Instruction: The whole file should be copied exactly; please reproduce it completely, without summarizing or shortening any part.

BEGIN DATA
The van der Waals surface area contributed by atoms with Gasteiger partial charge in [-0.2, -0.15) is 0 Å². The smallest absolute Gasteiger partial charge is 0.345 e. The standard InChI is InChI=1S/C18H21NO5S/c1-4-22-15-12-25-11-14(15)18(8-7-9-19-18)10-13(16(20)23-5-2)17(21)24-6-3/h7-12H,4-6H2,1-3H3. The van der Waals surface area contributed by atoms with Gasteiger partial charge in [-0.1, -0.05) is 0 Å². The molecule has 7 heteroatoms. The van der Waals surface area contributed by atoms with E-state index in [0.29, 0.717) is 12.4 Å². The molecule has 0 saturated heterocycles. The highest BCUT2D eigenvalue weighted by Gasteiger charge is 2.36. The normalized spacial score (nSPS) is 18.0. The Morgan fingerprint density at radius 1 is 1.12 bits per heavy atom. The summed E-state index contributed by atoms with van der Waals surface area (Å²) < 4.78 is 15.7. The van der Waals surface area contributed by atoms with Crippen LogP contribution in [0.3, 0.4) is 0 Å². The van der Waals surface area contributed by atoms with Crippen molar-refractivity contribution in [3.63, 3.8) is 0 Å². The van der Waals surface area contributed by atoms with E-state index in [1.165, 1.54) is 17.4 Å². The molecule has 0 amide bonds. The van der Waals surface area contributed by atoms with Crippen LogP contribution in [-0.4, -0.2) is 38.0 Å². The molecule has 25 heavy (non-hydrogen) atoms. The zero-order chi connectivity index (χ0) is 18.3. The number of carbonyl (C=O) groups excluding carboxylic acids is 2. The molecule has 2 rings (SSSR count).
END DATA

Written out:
The van der Waals surface area contributed by atoms with Gasteiger partial charge in [-0.2, -0.15) is 0 Å². The smallest absolute Gasteiger partial charge is 0.345 e. The standard InChI is InChI=1S/C18H21NO5S/c1-4-22-15-12-25-11-14(15)18(8-7-9-19-18)10-13(16(20)23-5-2)17(21)24-6-3/h7-12H,4-6H2,1-3H3. The van der Waals surface area contributed by atoms with Gasteiger partial charge in [-0.1, -0.05) is 0 Å². The molecule has 7 heteroatoms. The van der Waals surface area contributed by atoms with E-state index in [0.29, 0.717) is 12.4 Å². The molecule has 0 saturated heterocycles. The highest BCUT2D eigenvalue weighted by Gasteiger charge is 2.36. The normalized spacial score (nSPS) is 18.0. The Morgan fingerprint density at radius 1 is 1.12 bits per heavy atom. The summed E-state index contributed by atoms with van der Waals surface area (Å²) < 4.78 is 15.7. The van der Waals surface area contributed by atoms with Crippen LogP contribution in [0.3, 0.4) is 0 Å². The van der Waals surface area contributed by atoms with Crippen molar-refractivity contribution in [3.63, 3.8) is 0 Å². The van der Waals surface area contributed by atoms with E-state index in [1.165, 1.54) is 17.4 Å². The molecule has 0 amide bonds. The van der Waals surface area contributed by atoms with Crippen LogP contribution in [-0.4, -0.2) is 38.0 Å². The molecule has 25 heavy (non-hydrogen) atoms. The zero-order chi connectivity index (χ0) is 18.3. The number of carbonyl (C=O) groups excluding carboxylic acids is 2. The molecule has 2 rings (SSSR count).